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RCS(1)											   RCS(1)

NAME
       rcs - change RCS file attributes

SYNOPSIS
       rcs options file ...

DESCRIPTION
       rcs  creates  new  RCS files or changes attributes of existing ones.  An RCS file contains
       multiple revisions of text, an access list, a change log, descriptive text, and some  con-
       trol  attributes.   For	rcs  to work, the caller's login name must be on the access list,
       except if the access list is empty, the caller is the owner of the file or the  superuser,
       or the -i option is present.

       Pathnames matching an RCS suffix denote RCS files; all others denote working files.  Names
       are paired as explained in ci(1).  Revision numbers use the syntax described in ci(1).

OPTIONS
       -i     Create and initialize a new RCS file, but do not deposit any revision.  If the  RCS
	      file  has  no  path  prefix, try to place it first into the subdirectory ./RCS, and
	      then into the current directory.	If the RCS file already exists,  print	an  error
	      message.

       -alogins
	      Append  the  login names appearing in the comma-separated list logins to the access
	      list of the RCS file.

       -Aoldfile
	      Append the access list of oldfile to the access list of the RCS file.

       -e[logins]
	      Erase the login names appearing in the comma-separated list logins from the  access
	      list of the RCS file.  If logins is omitted, erase the entire access list.

       -b[rev]
	      Set  the	default branch to rev.	If rev is omitted, the default branch is reset to
	      the (dynamically) highest branch on the trunk.

       -cstring
	      Set the comment leader to string.  An initial ci, or an rcs -i without -c,  guesses
	      the comment leader from the suffix of the working filename.

	      This option is obsolescent, since RCS normally uses the preceding $Log$ line's pre-
	      fix when inserting log lines during checkout (see co(1)).  However, older  versions
	      of RCS use the comment leader instead of the $Log$ line's prefix, so if you plan to
	      access a file with both old and new versions of RCS, make sure its  comment  leader
	      matches its $Log$ line prefix.

       -ksubst
	      Set  the default keyword substitution to subst.  The effect of keyword substitution
	      is described in co(1).  Giving an explicit -k option to co, rcsdiff,  and  rcsmerge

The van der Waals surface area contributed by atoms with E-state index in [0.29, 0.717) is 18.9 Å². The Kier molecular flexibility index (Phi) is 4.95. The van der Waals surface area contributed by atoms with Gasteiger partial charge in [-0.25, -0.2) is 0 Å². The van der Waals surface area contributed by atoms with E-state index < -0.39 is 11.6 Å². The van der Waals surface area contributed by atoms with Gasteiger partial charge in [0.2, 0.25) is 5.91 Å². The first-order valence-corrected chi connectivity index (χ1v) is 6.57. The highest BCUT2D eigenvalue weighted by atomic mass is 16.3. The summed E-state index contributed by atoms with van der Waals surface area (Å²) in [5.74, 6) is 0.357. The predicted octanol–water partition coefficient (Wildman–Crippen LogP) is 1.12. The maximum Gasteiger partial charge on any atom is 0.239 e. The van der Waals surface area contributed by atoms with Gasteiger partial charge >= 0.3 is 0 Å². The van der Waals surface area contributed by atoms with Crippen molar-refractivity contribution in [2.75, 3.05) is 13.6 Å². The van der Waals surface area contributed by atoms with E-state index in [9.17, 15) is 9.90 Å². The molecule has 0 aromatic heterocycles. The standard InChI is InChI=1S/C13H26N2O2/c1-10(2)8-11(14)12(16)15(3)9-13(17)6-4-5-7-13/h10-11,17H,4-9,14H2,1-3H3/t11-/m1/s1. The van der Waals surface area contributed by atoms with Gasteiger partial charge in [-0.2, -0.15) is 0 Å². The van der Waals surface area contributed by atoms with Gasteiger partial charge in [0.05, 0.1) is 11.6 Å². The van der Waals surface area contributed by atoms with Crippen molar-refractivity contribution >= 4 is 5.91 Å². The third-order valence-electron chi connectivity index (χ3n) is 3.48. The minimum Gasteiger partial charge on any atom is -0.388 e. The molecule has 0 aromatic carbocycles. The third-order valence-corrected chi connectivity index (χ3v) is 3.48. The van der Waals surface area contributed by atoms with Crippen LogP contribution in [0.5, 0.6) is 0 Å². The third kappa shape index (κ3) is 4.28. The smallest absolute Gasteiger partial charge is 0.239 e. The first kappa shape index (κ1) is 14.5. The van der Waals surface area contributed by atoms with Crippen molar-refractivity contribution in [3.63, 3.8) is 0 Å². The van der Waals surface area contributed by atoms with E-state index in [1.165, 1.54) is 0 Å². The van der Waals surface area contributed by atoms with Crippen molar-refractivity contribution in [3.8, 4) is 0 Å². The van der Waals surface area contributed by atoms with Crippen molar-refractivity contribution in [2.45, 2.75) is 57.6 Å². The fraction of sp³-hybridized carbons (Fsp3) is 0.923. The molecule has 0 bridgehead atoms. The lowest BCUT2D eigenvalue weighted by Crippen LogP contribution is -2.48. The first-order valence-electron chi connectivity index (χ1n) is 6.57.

overrides  this  default.   Beware rcs -kv, because -kv is incompatible with co -l.
	      Use rcs -kkv to restore the normal default keyword substitution.

       -l[rev]
	      Lock the revision with number rev.  If a branch is given, lock the latest  revision
	      on that branch.  If rev is omitted, lock the latest revision on the default branch.
	      Locking prevents overlapping changes.  If someone else already holds the lock,  the
	      lock is broken as with rcs -u (see below).

       -u[rev]
	      Unlock the revision with number rev.  If a branch is given, unlock the latest revi-
	      sion on that branch.  If rev is omitted, remove the latest lock held by the caller.
	      Normally,  only  the locker of a revision can unlock it.	Somebody else unlocking a
	      revision breaks the lock.  This causes a mail message to be sent	to  the  original
	      locker.  The message contains a commentary solicited from the breaker.  The commen-
	      tary is terminated by end-of-file or by a line containing . by itself.

       -L     Set locking to strict.  Strict locking means that the owner of an RCS file  is  not
	      exempt  from  locking  for  checkin.  This option should be used for files that are
	      shared.

       -U     Set locking to non-strict.  Non-strict locking means that the owner of a file  need
	      not lock a revision for checkin.	This option should not be used for files that are
	      shared.  Whether default locking is strict is determined by your system administra-
	      tor, but it is normally strict.

       -mrev:msg
	      Replace revision rev's log message with msg.

       -M     Do  not send mail when breaking somebody else's lock.  This option is not meant for
	      casual use; it is meant for programs that warn users by  other  means,  and  invoke
	      rcs -u only as a low-level lock-breaking operation.

       -nname[:[rev]]
	      Associate  the symbolic name name with the branch or revision rev.  Delete the sym-
	      bolic name if both : and rev are omitted; otherwise, print an error message if name
	      is  already  associated  with  another  number.  If rev is symbolic, it is expanded
	      before association.  A rev consisting of a branch number followed by a . stands for
	      the  current  latest  revision in the branch.  A : with an empty rev stands for the
	      current latest revision on the default branch, normally the  trunk.   For  example,
	      rcs -nname: RCS/* associates name with the current latest revision of all the named
	      RCS files; this contrasts with rcs -nname:$ RCS/* which associates  name	with  the
	      revision numbers extracted from keyword strings in the corresponding working files.